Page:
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Negotiating and avoiding legal action for a late credit card bill

Seattle, WA |

I have just received a letter regarding a delinquent credit card bill near the amount of $1500 (the amount I had originally spent on this card was less than $900). I haven't made payments on this bill for a very long time due to a lack of funds. This letter claims that the credit card company has permitted the collection agency (based in Pennsylvania) to "make a determination" of my assets in an attempt to pursue legal action against me. They've given me ten days from the date of the letter to respond. The letter states that they want to reach an "amicable settlement" with me. I would really like to properly negotiate this in order to pay as low an amount as possible. How should I handle this matter? Also, what do they mean my "make a determination of your assets"? This sounds rather invasive.. Thank you for your advice.

The account was opened in 2004. I don't think I've ever made a payment on it because I lost my job shortly afterward and wasn't in a position where I could afford to. The letter also stated that they wanted to reach an "amicable agreement" with me. This makes me think that it might be best to call and attempt negotiating the amount owed. I've read in a few sources that this can lead to a positive outcome because collectors often just want to get something rather than nothing, and that at the end of the month they're more willing to negotiate in order to meet a monthly quota. The answers indicate that I should contact a lawyer, but the letter sent by the agency states that I have ten days to respond (tomorrow being the tenth day) & I'd be willing to pay part of this bill in one sum as long as they sent me a confirmation of the agreement in writing and marked it down as the debt being settled so as not to further harm my credit score. Would it be reasonable of me to try and negotiate this myself?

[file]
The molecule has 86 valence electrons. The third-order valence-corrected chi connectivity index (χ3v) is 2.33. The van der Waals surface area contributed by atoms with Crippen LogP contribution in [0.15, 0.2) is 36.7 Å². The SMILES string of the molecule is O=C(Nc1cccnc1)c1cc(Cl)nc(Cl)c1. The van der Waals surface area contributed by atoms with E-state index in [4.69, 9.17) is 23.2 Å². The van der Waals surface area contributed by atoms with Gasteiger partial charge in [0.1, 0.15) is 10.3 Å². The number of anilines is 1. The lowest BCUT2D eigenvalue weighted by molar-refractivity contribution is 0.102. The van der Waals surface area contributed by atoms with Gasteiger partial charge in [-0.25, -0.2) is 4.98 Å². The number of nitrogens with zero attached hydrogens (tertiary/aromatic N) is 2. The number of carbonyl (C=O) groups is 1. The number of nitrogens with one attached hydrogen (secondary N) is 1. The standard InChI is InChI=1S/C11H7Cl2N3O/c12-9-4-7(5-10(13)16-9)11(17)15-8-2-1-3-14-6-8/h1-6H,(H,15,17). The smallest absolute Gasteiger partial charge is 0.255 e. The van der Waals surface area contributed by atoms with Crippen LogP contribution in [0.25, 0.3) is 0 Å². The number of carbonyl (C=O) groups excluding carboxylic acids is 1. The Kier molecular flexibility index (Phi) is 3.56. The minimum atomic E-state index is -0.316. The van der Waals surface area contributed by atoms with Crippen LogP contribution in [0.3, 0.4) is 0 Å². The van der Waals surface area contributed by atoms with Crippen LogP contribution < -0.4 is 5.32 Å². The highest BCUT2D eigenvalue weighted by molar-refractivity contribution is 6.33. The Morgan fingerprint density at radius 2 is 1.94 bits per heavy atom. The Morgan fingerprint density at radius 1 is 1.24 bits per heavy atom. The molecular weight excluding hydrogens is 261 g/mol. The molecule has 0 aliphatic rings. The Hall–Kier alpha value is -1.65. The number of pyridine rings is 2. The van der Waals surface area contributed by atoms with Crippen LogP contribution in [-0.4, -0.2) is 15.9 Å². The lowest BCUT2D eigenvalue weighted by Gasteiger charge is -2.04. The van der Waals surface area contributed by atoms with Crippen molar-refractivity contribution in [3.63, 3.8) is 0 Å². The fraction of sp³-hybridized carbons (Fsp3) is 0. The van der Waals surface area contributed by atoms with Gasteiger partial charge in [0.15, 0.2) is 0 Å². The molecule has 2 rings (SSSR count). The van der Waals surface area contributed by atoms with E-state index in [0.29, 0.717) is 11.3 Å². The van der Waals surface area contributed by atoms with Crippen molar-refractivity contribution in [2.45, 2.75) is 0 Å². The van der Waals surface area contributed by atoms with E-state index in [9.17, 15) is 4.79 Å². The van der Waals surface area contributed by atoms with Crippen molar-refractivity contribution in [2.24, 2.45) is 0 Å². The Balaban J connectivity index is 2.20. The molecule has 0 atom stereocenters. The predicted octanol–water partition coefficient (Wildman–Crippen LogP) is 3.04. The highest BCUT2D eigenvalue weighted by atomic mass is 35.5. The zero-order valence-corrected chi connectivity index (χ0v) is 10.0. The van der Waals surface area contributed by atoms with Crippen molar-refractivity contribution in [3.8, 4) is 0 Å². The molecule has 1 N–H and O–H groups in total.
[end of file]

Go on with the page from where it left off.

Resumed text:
Attorney Answers 2

Posted

How long is a 'very long time'? Six months, six years? The length of time since you made a payment is significant. Do not respond to their letter until after consulting with an attorney. Do not admit to owing the debt. Do not promise to pay. Search the Avvo directory or go to www.naca.net to look for a consumer lawyer that handles credit card cases. I don't know Washington law, so I cannot advise you. In Florida I have successfully fought credit card cases with the collection agency or bank getting nothing. You need to find an attorney in Washington that has experience in this area. The Statute of Limitations that applies to your case could be based on Washington law but it could be based on some other state depending on the language of the credit card agreement. Some states have short limitations periods of three years or less.

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Posted

Just to add to Mr. Chen's answer, the "determination of assets" language is there to make you nervous about their invasion of your privacy. (And it worked). This is to try to induce you to call them and settle. What they mean is that they probably paid the colection agency to run a credit check and asset report on you. Many companies provide this service which mainly consists of checks of public records to see if you own real property, motor vehicle or boat; to find any judgments against you and any prior bankruptcy filings. They may also check to see if you have filed any lawsuits or if you are being sued by anyone else. Its a way for the collection agency to see if its worth suing you -that is, even if they win, will they be able to collect the judgment. You should definitely contact a lawyer (make sure they offer a free consultation) before you call the company. In debt collection, they may be able to use anything you tell them over the phone or in person in a lawsuit brought against you.

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